- Published October 2017
Imagine a future manufacturing facility built on the concepts of the (industrial) Internet of Things (IoT): thousands of actuators, thousands of sensors, dozens or even hundreds of cameras, and one center with enormous computational power for processing all the data and controlling all processes in the facility.
Albeit highly appealing from an IT-management perspective, this architecture requires inconceivable data bandwidth and poses challenging latency and real-time considerations. The image data from all the great new high-speed and high-resolution machine vision cameras would contribute the largest share to the network traffic. Furthermore, in security or traffic applications, sending image data to the cloud for processing can expose sensitive information such as faces or number plates to unwanted access and manipulation, while it is computationally expensive to encrypt and decrypt entire images.
These requirements are driving the countermovement of approaches entirely relying on cloud computing: Edge Computing. The term refers to an architecture where, in most cases, embedded systems analyze data close to their source. Embedded vision systems can drastically reduce the network traffic, e.g. when they perform image analysis tasks including good part/bad part decision making, number plate recognition, face recognition or high-level feature extraction right after the image acquisition by a camera. Hence, only core data is transmitted via the network and sensitive data can be encrypted. This requires less bandwidth, reduces latency and jitter in control of actuators and eases the demand of the computational power of peripheral computing and control units. As image processing, unlike many other data analysis tasks in industrial processes and control, benefits greatly from parallel computing, embedded vision systems can be specifically designed to solve imaging problems much faster, with lower-cost hardware, and significantly lower power consumption than any generic cloud computing center.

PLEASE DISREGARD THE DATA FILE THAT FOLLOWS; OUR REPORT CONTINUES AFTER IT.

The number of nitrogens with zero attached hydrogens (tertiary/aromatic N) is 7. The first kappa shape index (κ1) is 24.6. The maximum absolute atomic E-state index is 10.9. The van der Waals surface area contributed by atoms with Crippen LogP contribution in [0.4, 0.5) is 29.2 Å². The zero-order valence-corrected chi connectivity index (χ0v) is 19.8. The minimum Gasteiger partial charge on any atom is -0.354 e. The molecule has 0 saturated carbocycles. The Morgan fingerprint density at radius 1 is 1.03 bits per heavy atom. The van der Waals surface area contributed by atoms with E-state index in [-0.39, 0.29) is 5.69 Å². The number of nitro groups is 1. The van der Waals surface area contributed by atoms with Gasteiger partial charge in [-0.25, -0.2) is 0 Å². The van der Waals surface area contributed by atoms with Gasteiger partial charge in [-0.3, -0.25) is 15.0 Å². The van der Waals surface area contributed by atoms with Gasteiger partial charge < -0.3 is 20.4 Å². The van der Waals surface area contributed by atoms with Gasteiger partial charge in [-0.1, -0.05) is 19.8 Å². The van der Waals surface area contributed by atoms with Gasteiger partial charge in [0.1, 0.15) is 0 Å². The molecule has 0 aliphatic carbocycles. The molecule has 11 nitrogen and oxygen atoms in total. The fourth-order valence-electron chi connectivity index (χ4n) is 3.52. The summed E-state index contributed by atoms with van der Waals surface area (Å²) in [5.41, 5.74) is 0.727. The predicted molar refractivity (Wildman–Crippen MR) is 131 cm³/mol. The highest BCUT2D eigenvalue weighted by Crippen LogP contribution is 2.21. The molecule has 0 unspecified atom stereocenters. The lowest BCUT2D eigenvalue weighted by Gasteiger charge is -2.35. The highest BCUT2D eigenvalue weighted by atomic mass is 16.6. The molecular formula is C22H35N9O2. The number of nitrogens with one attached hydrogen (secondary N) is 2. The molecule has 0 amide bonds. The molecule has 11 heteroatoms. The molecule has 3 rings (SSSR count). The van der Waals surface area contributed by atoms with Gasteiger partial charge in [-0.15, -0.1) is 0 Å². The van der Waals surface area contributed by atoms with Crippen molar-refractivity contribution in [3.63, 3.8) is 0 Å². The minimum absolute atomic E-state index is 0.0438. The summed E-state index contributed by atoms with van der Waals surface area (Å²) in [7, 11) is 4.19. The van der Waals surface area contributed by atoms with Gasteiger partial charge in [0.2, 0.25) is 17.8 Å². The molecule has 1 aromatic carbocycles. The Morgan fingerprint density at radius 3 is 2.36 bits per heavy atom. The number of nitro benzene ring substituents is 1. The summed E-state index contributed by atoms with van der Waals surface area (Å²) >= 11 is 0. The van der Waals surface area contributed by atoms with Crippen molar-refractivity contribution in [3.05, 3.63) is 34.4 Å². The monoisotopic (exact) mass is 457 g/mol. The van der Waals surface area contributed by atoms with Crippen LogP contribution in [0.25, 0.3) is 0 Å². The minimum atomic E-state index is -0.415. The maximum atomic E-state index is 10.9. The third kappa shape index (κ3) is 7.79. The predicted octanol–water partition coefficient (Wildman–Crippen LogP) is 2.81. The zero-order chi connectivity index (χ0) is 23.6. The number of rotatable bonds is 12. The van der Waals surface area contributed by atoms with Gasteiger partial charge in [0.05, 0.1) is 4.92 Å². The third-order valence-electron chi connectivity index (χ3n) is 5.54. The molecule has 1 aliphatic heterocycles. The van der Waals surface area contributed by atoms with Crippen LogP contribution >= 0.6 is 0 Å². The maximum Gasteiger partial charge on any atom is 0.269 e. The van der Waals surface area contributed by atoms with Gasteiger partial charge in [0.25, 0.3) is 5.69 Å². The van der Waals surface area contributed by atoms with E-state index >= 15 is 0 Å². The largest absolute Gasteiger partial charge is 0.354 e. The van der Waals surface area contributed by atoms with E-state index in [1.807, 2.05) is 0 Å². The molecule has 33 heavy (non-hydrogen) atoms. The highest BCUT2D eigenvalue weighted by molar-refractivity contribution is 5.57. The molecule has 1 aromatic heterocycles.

However, in a large manufacturing plant, Edge Computing can hardly render a central server farm redundant. Here, the novel term Fog Computing comes in. It basically describes a distributed computing architecture, where Edge Computing is applied to every relevant client in a network and each client delivers high-level data to a central cloud computing center for further processing, statistical analysis and storage. This hybrid concept combines the best of Edge and Cloud Computing and is expected to become the dominant setup in complex scenarios of the Industry 4.0/Industrial IoT.
Would you like to apply Edge Computing to your imaging based devices or machines? Active Silicon can provide you with powerful embedded vision solutions, available quickly and at surprisingly low costs thanks to our versatile hardware platforms. Come and visit our experts at Embedded VISION Europe on Oct. 12 and 13 in Stuttgart, Germany.